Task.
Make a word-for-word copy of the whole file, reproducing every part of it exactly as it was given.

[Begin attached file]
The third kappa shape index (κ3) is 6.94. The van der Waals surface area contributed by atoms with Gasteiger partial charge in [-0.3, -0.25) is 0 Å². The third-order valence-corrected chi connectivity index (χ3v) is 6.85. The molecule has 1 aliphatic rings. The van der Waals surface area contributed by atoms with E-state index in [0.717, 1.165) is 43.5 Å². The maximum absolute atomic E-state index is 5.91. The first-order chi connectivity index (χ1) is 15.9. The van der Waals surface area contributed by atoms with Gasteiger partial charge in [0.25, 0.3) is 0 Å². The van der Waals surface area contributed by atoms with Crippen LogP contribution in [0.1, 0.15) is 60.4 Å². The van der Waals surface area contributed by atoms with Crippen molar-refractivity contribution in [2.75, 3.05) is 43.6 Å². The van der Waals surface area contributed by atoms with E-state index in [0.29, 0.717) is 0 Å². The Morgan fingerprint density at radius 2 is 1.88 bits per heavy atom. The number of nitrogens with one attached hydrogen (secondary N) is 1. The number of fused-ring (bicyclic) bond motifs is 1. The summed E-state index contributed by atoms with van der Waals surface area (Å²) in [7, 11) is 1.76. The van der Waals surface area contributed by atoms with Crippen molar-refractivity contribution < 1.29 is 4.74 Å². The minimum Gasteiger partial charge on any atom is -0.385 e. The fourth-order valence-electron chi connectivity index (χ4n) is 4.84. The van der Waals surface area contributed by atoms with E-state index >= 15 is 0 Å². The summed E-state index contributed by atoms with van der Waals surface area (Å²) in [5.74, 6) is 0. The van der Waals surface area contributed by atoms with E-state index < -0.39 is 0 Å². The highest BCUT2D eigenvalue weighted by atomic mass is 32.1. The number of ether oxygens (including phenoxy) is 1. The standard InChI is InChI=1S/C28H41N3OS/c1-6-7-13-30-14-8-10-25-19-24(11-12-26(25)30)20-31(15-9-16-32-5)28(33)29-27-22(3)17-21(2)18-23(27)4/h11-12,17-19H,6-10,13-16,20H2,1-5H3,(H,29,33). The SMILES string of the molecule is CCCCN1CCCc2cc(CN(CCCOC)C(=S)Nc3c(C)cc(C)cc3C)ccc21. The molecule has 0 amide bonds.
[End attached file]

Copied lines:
The third kappa shape index (κ3) is 6.94. The van der Waals surface area contributed by atoms with Gasteiger partial charge in [-0.3, -0.25) is 0 Å². The third-order valence-corrected chi connectivity index (χ3v) is 6.85. The molecule has 1 aliphatic rings. The van der Waals surface area contributed by atoms with E-state index in [0.717, 1.165) is 43.5 Å². The maximum absolute atomic E-state index is 5.91. The first-order chi connectivity index (χ1) is 15.9. The van der Waals surface area contributed by atoms with Gasteiger partial charge in [0.25, 0.3) is 0 Å². The van der Waals surface area contributed by atoms with Crippen LogP contribution in [0.1, 0.15) is 60.4 Å². The van der Waals surface area contributed by atoms with Crippen molar-refractivity contribution in [2.75, 3.05) is 43.6 Å². The van der Waals surface area contributed by atoms with E-state index in [0.29, 0.717) is 0 Å². The Morgan fingerprint density at radius 2 is 1.88 bits per heavy atom. The number of nitrogens with one attached hydrogen (secondary N) is 1. The number of fused-ring (bicyclic) bond motifs is 1. The summed E-state index contributed by atoms with van der Waals surface area (Å²) in [7, 11) is 1.76. The van der Waals surface area contributed by atoms with Crippen molar-refractivity contribution < 1.29 is 4.74 Å². The minimum Gasteiger partial charge on any atom is -0.385 e. The fourth-order valence-electron chi connectivity index (χ4n) is 4.84. The van der Waals surface area contributed by atoms with E-state index >= 15 is 0 Å². The summed E-state index contributed by atoms with van der Waals surface area (Å²) in [5.74, 6) is 0. The van der Waals surface area contributed by atoms with E-state index < -0.39 is 0 Å². The highest BCUT2D eigenvalue weighted by atomic mass is 32.1. The number of ether oxygens (including phenoxy) is 1. The standard InChI is InChI=1S/C28H41N3OS/c1-6-7-13-30-14-8-10-25-19-24(11-12-26(25)30)20-31(15-9-16-32-5)28(33)29-27-22(3)17-21(2)18-23(27)4/h11-12,17-19H,6-10,13-16,20H2,1-5H3,(H,29,33). The SMILES string of the molecule is CCCCN1CCCc2cc(CN(CCCOC)C(=S)Nc3c(C)cc(C)cc3C)ccc21. The molecule has 0 amide bonds.